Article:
Religious and political leaders in the Dallas area are preparing for 2,000 of those children now in detention to shelter in Dallas County.

"I don't know what denomination you are or political affiliation, but we have to have a heart for these kids," said the Rev. Lynn Godsey, president of the Hispanic Evangelical Ministry Alliance.

Several charitable organizations are now looking for volunteers, and the Dallas Independent School District Board of Trustees president, Miguel Solis, is also stepping forward.

"I want to make it clear that Dallas ISD is ready to assist the county commissioners and our government when and if the time comes," said Solis.

But leaders realize there is opposition to the idea of sheltering the children in Dallas.

"We'll come together with community leaders to stand the gap to welcome these children when they come," said Godsey. "They’re not criminals. They're children."

Photo Credit: NBC 5 News]]>
<![CDATA[Collin County Debates Border Crisis Issues]]>Tue, 29 Jul 2014 07:17:08 -0600https://media.nbcdfw.com/images/213*120/vlcsnap-0000110.jpg

Dozens of Collin County citizens took center stage at Commissioner's Court on Monday, voicing their opinions about immigration and the housing of undocumented children.

Commissioner Mark Reid has drafted a resolution that proposes blocking children currently being housed near the border from being housed in Collin County.

While around 2,000 undocumented children currently detained at the Texas border could be housed at three Dallas County locations, in a previous interview, Reid told NBC 5 residents he has spoken with were concerned immigrants could carry disease and wind up living permanently in Collin County at local taxpayers' expense.

"To me it is tragic what these children go through, but the best place in my view for them is with their parents," Reid said.

On Monday, many speakers sided with Reid, saying, "Do we really want this in Collin County?"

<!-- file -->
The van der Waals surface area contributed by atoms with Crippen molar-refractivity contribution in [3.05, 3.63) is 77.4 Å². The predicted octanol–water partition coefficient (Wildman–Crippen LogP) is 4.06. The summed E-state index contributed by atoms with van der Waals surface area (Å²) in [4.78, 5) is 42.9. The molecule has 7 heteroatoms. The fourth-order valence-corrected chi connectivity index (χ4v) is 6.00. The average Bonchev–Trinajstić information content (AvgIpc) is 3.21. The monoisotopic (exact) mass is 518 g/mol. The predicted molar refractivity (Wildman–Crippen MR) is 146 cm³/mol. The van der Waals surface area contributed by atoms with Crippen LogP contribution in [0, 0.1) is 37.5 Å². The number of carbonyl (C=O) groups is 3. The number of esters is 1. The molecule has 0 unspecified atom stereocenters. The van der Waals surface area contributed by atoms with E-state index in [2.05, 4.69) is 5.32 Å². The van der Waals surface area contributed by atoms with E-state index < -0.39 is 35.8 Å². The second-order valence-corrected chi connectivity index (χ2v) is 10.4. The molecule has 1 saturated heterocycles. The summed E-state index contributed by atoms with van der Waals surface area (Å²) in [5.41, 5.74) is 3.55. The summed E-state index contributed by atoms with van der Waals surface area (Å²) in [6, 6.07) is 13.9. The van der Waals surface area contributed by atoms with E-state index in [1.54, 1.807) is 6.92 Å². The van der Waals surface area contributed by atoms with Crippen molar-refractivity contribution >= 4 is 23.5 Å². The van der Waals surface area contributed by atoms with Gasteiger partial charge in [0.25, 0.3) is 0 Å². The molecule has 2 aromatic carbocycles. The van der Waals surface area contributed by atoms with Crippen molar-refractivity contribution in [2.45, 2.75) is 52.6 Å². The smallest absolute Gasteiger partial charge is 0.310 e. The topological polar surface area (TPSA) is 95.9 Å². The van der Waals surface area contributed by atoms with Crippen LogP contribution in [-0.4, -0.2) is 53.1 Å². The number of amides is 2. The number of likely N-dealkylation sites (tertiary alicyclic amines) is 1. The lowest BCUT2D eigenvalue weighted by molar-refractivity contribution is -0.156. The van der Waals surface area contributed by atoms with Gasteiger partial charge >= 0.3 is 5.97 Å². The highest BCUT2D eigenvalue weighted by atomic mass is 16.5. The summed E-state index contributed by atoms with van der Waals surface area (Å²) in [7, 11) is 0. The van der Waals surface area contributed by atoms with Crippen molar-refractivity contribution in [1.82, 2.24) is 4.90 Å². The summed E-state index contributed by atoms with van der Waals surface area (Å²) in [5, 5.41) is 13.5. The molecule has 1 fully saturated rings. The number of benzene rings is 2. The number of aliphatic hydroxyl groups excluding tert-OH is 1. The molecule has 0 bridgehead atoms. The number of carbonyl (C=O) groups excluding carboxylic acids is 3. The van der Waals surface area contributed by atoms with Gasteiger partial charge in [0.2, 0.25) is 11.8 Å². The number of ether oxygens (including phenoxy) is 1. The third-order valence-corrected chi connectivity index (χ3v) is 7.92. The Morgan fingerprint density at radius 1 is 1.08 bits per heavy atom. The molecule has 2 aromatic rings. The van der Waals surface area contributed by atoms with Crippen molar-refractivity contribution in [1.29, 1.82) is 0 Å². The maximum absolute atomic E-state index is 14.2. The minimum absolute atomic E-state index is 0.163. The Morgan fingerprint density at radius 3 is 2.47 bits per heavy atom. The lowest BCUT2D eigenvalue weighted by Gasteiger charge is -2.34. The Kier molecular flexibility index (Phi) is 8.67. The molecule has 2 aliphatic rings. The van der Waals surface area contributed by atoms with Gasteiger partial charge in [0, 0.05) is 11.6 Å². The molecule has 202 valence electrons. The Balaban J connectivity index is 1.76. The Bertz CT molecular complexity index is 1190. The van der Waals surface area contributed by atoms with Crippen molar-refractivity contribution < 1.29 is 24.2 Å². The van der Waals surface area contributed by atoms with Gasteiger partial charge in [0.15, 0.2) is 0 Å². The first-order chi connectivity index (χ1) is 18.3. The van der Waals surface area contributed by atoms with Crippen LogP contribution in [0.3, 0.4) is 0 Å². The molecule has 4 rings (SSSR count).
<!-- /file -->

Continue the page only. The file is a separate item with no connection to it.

Others called the immigration increase an "invasion that breaks the back of the taxpayers," or a possible drain on county resources.

Those who do not support Reid's resolution call the action "premature."

Currently, there is no proposal or plan to house undocumented immigrant children or their parents at any facilities in Collin County.

One speaker called for the Commissioner's Court to table the discussion until the issue becomes a reality.

Bethany Carson, of Allen, worries the reaction from fellow Collin County citizens is not one of compassion.

"We have nothing to fear from immigrant children," Carson said. "They shouldn't be feared as an illegal tsunami, etc., but welcomed as refugees."

The Commissioner's Court did not vote on the resolution on Monday but spent hours listening to public comment. They are set to vote next week during their next session.

Photo Credit: NBC 5 News]]>
<![CDATA[Timeline for Housing Immigrant Kids Pushed Back]]>Mon, 28 Jul 2014 17:09:58 -0600https://media.nbcdfw.com/images/181*120/4a98802504824fd7abafbf0ee886ca8b.jpgThe timeline for Dallas County to house thousands of immigrant children has been pushed back.

Photo Credit: Sarah Leiser]]>
<![CDATA[Group Protests Immigrant Plan in Front of Judge's Home]]>Sun, 27 Jul 2014 09:25:40 -0600https://media.nbcdfw.com/images/213*120/072614+Clay+Jenkins+Protests.jpg

A small group of protesters gathered outside the Highland Park home of Dallas County Judge Clay Jenkins on Saturday. They are opposed to his plan to bring 2,000 undocumented immigrant children to stay at three shelters in Dallas County.

On protester's sign read "What about our children?" with the words lice, TB, scabies, swine flu and chicken pox highlighted. 

Plano resident Q. Carbonero emigrated from the United States from Cuba. He said it is unfair to think that some of the undocumented immigrants could end up staying in the country.